Last of the Yarmouth beach photographers

WITH regard to the letter from David Girdler about the photograph of a family on the beach in an old car (September 28). I have recently been researching commercial seaside photographers especially those that operated in the Great Yarmouth area.

Little Bill certainly is not trading now, but an old postcard in my collection does have contact information giving an address of 4 South Market Road and an outdoor studio location of “South side of Britannia Pier on beach.” The photograph you have published, from the direction of the shadows, indicates it was taken in this location near the Britannia Pier.

The car seems to be made from real car parts and may not be a mock-up. Little Bill’s pitch may have had other comic props such as a motorcycle and sidecar and painted head-through cartoons that holidaymakers could be photographed with.

The picture shows a hut with Little Bill’s name on it and I assume the processing of photographs took place inside and results be available later that day or following day.

I do not know who Little Bill was, but I know beach photography in Yarmouth in this comic style was undertaken by the Hollowell/Johnson family and the Fiddy family. The 1911 census has an entry for a William Fiddy, age 38, occupation “photographer” living with his wife and family at 8 Laughing Image Corner. William Fiddy could be Little Bill but this is pure conjecture. I wonder if a Mercury reader can confirm this?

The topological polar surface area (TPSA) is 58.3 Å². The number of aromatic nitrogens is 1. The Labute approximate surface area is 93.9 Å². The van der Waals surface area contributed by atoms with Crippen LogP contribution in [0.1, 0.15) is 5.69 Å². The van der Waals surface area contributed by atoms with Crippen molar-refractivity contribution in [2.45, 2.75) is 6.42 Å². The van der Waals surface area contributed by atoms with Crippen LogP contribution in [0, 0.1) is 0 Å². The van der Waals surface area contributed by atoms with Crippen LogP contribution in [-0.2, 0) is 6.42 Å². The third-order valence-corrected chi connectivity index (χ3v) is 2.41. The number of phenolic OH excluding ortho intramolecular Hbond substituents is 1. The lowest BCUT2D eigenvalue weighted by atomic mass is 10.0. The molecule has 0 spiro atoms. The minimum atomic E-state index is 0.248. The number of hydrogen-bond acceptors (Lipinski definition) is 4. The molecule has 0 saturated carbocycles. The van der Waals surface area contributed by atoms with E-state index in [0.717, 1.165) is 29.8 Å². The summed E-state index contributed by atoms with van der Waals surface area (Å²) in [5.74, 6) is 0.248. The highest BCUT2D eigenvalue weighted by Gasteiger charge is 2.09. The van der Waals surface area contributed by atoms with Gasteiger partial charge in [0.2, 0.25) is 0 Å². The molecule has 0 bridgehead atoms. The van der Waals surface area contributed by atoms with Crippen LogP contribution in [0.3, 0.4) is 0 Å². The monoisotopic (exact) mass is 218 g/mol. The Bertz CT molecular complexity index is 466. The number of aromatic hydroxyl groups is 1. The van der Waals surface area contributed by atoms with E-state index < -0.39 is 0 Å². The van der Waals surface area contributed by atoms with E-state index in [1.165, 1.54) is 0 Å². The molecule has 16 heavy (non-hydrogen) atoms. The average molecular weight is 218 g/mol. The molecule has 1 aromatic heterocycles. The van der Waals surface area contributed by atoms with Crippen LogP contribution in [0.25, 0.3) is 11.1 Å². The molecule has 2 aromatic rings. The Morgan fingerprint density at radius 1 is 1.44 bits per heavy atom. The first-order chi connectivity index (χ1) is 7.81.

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The use of postcard size prints by photographers became popular from around 1900. These were usually laid out for postal use.

I imagine David Girdler’s photograph was taken between WW1 and WW2. I do not know what would have been paid for the photograph but I know that before WW2 Cine Snaps took their very popular three in a strip walking photographs in Yarmouth and charged one shilling (5p) for the strip.

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I believe the last Yarmouth beach photographer was Samuel Hollowell who retired in 1965 and was the subject of an article in the Mercury about his retirement. I have a copy of the 1965 photograph taken by Mercury staff photographer Leslie Gould. This shows Sam Hollowell with a large mahogany and brass camera probably made by the Thornton Pickard Co.

I attach a scan. I hope David Girdler’s letter will stimulate loads of discussion on the pages of the Mercury and that someone will tell us who Little Bill was.

PAUL GODFREY

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